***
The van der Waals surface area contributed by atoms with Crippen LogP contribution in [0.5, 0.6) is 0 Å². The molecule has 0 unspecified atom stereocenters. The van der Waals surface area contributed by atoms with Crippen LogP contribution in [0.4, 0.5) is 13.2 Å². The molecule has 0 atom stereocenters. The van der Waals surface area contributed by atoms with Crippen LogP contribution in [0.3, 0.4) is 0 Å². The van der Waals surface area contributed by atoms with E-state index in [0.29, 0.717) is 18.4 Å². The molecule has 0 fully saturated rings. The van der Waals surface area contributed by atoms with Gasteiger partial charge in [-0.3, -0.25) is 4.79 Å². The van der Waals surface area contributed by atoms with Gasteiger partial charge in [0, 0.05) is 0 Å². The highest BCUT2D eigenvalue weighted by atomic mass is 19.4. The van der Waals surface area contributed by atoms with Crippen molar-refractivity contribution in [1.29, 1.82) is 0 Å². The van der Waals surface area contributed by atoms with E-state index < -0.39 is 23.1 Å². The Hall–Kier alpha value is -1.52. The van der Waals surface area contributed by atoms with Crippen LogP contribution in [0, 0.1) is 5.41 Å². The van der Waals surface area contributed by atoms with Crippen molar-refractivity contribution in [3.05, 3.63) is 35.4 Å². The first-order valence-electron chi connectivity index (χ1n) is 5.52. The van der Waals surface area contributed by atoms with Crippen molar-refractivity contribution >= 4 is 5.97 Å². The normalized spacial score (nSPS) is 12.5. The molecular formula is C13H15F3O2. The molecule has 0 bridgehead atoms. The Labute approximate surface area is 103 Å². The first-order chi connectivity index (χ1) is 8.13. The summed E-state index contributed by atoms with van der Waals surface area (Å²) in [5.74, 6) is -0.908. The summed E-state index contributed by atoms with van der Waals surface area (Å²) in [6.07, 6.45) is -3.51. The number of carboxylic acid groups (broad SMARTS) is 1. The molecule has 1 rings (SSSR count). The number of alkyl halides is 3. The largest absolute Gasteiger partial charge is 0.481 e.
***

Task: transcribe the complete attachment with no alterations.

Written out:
The van der Waals surface area contributed by atoms with Crippen LogP contribution in [0.5, 0.6) is 0 Å². The molecule has 0 unspecified atom stereocenters. The van der Waals surface area contributed by atoms with Crippen LogP contribution in [0.4, 0.5) is 13.2 Å². The molecule has 0 atom stereocenters. The van der Waals surface area contributed by atoms with Crippen LogP contribution in [0.3, 0.4) is 0 Å². The van der Waals surface area contributed by atoms with E-state index in [0.29, 0.717) is 18.4 Å². The molecule has 0 fully saturated rings. The van der Waals surface area contributed by atoms with Gasteiger partial charge in [-0.3, -0.25) is 4.79 Å². The van der Waals surface area contributed by atoms with Gasteiger partial charge in [0, 0.05) is 0 Å². The highest BCUT2D eigenvalue weighted by atomic mass is 19.4. The van der Waals surface area contributed by atoms with Crippen molar-refractivity contribution in [1.29, 1.82) is 0 Å². The van der Waals surface area contributed by atoms with E-state index < -0.39 is 23.1 Å². The Hall–Kier alpha value is -1.52. The van der Waals surface area contributed by atoms with Crippen LogP contribution in [0, 0.1) is 5.41 Å². The van der Waals surface area contributed by atoms with Crippen molar-refractivity contribution in [3.05, 3.63) is 35.4 Å². The first-order valence-electron chi connectivity index (χ1n) is 5.52. The van der Waals surface area contributed by atoms with Crippen molar-refractivity contribution >= 4 is 5.97 Å². The normalized spacial score (nSPS) is 12.5. The molecular formula is C13H15F3O2. The molecule has 0 bridgehead atoms. The Labute approximate surface area is 103 Å². The first-order chi connectivity index (χ1) is 8.13. The summed E-state index contributed by atoms with van der Waals surface area (Å²) in [5.74, 6) is -0.908. The summed E-state index contributed by atoms with van der Waals surface area (Å²) in [6.07, 6.45) is -3.51. The number of carboxylic acid groups (broad SMARTS) is 1. The molecule has 1 rings (SSSR count). The number of alkyl halides is 3. The largest absolute Gasteiger partial charge is 0.481 e.